Good News for Ontario’s Real Estate Professionals

Posted October 9, 2020 Category: Businesses, News & Updates
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Good news for Ontario’s real estate professionals. They can now incorporate professionally.

In addition to providing certain legal liability protections to its professional shareholder (other than liabilities arising from professional negligence or misconduct), a personal real estate corporation (or “PREC”), if structured properly and depending on the personal financial and tax situation of the shareholders, allows for real estate brokers and agents to take advantage of potential tax deferral opportunities and access the lifetime capital gains exemption in the event of sale of shares to a third party.

Although technical amendments were made in March 2020 to the Real Estate and Business Brokers Act (Ontario) (soon the Trust in Real Estate Services Act, 2020) (the “Act”), the regulations prescribing the requirements for PRECs were only recently passed on October 1, 2020 clarifying the rules and requirements for PRECs.

Under the new regulations, PRECs must meet the following conditions:

  1. The PREC must be incorporated or continued under the Ontario Business Corporations Act (“OBCA”) and all of the equity shares (i.e. voting shares) of the PREC must be legally and beneficially owned, directly or indirectly, by the controlling shareholder.

  2. The sole director and president of the PREC must be the controlling shareholder.

  3. Each non-equity share (i.e. non-voting) of the PREC must be:

    i. legally and beneficially owned, directly or indirectly, by the controlling shareholder; or

    ii. legally and beneficially owned, directly or indirectly, by a family member of the controlling shareholder, or

    iii. owned legally by one or more individuals, as trustees, in trust for one or more children of the controlling shareholder who are minors, as beneficiaries.
  1. There must be no written provision by agreement or otherwise or arrangement that restricts or transfers in whole or in part the powers of the sole director to manage or supervise the management of the business and affairs of the PREC.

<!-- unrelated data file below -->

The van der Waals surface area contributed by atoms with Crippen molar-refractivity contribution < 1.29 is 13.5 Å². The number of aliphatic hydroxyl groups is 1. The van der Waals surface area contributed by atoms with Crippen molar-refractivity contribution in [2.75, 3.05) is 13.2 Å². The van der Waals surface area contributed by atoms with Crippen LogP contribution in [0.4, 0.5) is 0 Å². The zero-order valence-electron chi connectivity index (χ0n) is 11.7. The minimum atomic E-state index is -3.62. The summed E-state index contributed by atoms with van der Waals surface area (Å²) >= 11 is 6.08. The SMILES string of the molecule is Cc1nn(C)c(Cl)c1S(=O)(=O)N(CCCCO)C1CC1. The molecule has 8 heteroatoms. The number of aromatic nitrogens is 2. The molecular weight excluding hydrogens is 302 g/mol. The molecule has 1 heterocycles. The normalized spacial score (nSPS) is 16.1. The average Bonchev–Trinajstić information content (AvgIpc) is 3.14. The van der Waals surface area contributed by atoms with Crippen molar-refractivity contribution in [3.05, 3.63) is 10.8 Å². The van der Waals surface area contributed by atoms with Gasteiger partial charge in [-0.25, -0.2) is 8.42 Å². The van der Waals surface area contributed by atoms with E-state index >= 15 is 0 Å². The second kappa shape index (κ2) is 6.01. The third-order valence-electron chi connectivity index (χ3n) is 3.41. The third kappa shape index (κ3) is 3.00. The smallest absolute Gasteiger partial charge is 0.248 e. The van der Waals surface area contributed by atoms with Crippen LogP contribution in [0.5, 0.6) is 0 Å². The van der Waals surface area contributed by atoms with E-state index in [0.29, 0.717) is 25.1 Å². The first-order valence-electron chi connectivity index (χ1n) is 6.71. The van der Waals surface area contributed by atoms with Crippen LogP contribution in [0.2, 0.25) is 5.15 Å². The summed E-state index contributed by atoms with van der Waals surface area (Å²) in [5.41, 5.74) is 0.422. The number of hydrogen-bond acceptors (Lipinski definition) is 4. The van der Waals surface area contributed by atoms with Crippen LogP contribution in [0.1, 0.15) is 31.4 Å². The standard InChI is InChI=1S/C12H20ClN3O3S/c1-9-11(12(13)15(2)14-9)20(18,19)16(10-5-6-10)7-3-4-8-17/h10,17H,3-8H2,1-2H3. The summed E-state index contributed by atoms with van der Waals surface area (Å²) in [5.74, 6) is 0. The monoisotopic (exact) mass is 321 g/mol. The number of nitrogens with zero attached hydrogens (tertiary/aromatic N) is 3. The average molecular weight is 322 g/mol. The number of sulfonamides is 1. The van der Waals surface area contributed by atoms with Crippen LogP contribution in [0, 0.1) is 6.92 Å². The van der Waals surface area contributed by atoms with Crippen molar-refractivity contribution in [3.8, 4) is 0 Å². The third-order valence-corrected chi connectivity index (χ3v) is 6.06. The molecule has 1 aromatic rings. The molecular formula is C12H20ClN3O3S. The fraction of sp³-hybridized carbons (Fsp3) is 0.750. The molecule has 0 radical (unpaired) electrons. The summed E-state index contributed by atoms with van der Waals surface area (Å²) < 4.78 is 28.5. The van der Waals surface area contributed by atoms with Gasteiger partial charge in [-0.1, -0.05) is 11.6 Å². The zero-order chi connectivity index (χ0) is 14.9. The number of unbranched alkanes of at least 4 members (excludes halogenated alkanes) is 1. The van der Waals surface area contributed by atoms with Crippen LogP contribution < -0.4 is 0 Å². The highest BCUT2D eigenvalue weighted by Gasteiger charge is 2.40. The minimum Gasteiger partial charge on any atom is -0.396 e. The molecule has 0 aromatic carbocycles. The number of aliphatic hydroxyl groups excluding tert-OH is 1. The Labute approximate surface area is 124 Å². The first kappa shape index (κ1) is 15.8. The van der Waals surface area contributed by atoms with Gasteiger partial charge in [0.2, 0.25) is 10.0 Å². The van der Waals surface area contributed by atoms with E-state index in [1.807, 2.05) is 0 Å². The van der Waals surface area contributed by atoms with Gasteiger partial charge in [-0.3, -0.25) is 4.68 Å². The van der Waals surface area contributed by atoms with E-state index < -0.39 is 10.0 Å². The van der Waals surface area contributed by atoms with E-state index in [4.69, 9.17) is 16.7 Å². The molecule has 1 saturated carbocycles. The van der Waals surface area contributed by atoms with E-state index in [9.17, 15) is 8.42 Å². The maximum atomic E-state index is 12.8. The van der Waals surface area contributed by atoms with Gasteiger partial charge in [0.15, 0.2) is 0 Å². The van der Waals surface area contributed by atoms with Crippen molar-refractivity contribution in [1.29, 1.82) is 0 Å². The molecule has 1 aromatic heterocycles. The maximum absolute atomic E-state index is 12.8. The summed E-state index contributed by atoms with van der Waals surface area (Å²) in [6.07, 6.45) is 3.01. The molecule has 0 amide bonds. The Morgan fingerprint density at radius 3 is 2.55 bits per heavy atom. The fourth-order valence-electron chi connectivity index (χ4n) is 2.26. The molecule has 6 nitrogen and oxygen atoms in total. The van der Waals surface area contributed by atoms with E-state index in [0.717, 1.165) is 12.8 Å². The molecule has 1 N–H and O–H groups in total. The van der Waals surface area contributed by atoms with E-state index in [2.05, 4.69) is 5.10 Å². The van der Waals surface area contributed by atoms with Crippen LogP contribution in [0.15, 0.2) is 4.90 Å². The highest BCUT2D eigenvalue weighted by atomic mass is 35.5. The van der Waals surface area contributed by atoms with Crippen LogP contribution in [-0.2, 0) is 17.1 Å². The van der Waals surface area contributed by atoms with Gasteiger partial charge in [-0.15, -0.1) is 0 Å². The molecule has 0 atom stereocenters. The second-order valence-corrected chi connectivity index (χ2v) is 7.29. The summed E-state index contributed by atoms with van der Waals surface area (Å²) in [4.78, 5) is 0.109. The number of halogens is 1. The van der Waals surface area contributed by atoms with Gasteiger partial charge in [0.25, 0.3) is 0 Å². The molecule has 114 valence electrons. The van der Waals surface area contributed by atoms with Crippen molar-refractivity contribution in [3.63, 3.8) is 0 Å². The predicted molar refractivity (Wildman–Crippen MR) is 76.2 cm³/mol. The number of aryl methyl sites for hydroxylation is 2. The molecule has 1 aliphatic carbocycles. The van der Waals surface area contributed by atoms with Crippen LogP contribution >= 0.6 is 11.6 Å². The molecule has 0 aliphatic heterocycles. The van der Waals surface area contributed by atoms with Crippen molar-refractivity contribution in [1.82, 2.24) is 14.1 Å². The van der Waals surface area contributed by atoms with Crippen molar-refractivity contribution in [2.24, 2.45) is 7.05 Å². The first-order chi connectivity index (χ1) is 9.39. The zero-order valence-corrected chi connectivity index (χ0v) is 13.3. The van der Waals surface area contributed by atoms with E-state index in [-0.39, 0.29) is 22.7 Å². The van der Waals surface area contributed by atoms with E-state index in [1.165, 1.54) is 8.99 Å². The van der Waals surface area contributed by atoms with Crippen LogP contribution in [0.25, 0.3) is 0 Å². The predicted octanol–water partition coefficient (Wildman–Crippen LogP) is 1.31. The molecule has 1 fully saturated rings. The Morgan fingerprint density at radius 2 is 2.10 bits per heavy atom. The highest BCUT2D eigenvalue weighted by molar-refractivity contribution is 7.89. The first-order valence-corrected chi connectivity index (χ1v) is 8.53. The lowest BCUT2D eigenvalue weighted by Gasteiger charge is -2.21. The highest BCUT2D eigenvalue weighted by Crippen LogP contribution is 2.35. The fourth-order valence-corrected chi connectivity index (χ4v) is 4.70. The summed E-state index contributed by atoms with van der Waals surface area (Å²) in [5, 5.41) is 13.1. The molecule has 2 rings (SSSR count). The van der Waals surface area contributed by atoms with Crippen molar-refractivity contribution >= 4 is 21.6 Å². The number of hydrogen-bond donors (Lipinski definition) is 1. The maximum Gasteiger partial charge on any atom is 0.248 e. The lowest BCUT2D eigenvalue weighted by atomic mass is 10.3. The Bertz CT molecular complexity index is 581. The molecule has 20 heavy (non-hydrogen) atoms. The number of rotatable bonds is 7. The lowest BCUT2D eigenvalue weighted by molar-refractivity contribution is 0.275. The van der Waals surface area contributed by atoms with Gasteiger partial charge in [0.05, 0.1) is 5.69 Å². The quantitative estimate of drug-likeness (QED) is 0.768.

Under the regulations, “controlling shareholder” means the broker or salesperson who is employed (including as an independent contractor) by a brokerage to trade in real estate and “family member” means the controlling shareholder’s spouse, child or parent.

In addition, PRECs must meet the following criteria to be exempt from registration before it receives remuneration from a brokerage for trading in real estate (i.e. sales commissions):

  1. The PREC’s controlling shareholder must be employed (including as an independent contractor) by a brokerage to trade in real estate and must not receive, directly or indirectly, remuneration for trading in real estate from any person or entity other than the PREC or the brokerage.

  2. The PREC must not carry on the business as a brokerage or trading in real estate other than providing the services of its controlling shareholder to the brokerage.

  3. The PREC and its controlling shareholder, its non-equity shareholders, its employees, or its agents may not represent to the public in any manner, directly or indirectly, that the PREC carries on the business of trading in real estate.

  4. The PREC must not receive, directly or indirectly, remuneration for trading in real estate from any person or entity other than the brokerage.

  5. The PREC must not, on behalf of the brokerage, directly or indirectly hold any money or other property of a client, customer, or another person in connection with trading in real estate.

  6. The PREC, its controlling shareholder, and its controlling shareholder’s brokerage must enter into a written agreement which:

    a) governs the relationship between the brokerage, the PREC, and its controlling shareholder;